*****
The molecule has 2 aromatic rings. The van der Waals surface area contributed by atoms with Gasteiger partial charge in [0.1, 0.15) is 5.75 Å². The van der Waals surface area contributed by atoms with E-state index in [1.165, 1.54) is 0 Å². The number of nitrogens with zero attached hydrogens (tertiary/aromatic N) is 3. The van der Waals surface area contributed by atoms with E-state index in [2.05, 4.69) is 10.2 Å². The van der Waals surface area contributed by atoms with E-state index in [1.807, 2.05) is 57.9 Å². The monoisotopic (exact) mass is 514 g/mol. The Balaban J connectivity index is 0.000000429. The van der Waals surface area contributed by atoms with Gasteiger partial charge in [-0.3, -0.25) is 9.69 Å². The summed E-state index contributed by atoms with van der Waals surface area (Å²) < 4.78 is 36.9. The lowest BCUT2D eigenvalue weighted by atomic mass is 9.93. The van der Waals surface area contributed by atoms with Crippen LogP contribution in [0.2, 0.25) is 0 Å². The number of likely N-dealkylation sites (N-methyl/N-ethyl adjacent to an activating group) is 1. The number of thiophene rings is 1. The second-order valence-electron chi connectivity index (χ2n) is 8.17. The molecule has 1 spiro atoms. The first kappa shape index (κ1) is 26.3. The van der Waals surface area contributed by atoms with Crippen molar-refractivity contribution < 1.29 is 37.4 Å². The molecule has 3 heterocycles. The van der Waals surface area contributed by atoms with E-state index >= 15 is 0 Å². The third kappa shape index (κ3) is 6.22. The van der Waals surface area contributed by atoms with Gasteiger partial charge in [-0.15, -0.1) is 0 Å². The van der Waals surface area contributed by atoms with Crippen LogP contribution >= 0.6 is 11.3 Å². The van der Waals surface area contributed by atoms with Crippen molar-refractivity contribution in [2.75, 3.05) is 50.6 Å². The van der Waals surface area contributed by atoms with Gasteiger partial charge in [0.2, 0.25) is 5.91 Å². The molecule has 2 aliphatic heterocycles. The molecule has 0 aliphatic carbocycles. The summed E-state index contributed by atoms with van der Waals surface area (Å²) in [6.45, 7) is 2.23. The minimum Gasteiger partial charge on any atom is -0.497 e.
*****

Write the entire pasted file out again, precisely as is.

The molecule has 2 aromatic rings. The van der Waals surface area contributed by atoms with Gasteiger partial charge in [0.1, 0.15) is 5.75 Å². The van der Waals surface area contributed by atoms with E-state index in [1.165, 1.54) is 0 Å². The number of nitrogens with zero attached hydrogens (tertiary/aromatic N) is 3. The van der Waals surface area contributed by atoms with E-state index in [2.05, 4.69) is 10.2 Å². The van der Waals surface area contributed by atoms with E-state index in [1.807, 2.05) is 57.9 Å². The monoisotopic (exact) mass is 514 g/mol. The Balaban J connectivity index is 0.000000429. The van der Waals surface area contributed by atoms with Gasteiger partial charge in [-0.3, -0.25) is 9.69 Å². The summed E-state index contributed by atoms with van der Waals surface area (Å²) < 4.78 is 36.9. The lowest BCUT2D eigenvalue weighted by atomic mass is 9.93. The van der Waals surface area contributed by atoms with Crippen LogP contribution in [0.2, 0.25) is 0 Å². The number of likely N-dealkylation sites (N-methyl/N-ethyl adjacent to an activating group) is 1. The number of thiophene rings is 1. The second-order valence-electron chi connectivity index (χ2n) is 8.17. The molecule has 1 spiro atoms. The first kappa shape index (κ1) is 26.3. The van der Waals surface area contributed by atoms with Crippen molar-refractivity contribution < 1.29 is 37.4 Å². The molecule has 3 heterocycles. The van der Waals surface area contributed by atoms with E-state index >= 15 is 0 Å². The third kappa shape index (κ3) is 6.22. The van der Waals surface area contributed by atoms with Gasteiger partial charge in [-0.15, -0.1) is 0 Å². The van der Waals surface area contributed by atoms with Crippen LogP contribution >= 0.6 is 11.3 Å². The van der Waals surface area contributed by atoms with Crippen molar-refractivity contribution in [2.75, 3.05) is 50.6 Å². The van der Waals surface area contributed by atoms with Gasteiger partial charge in [0.2, 0.25) is 5.91 Å². The molecule has 2 aliphatic heterocycles. The molecule has 0 aliphatic carbocycles. The summed E-state index contributed by atoms with van der Waals surface area (Å²) in [6.45, 7) is 2.23. The minimum Gasteiger partial charge on any atom is -0.497 e.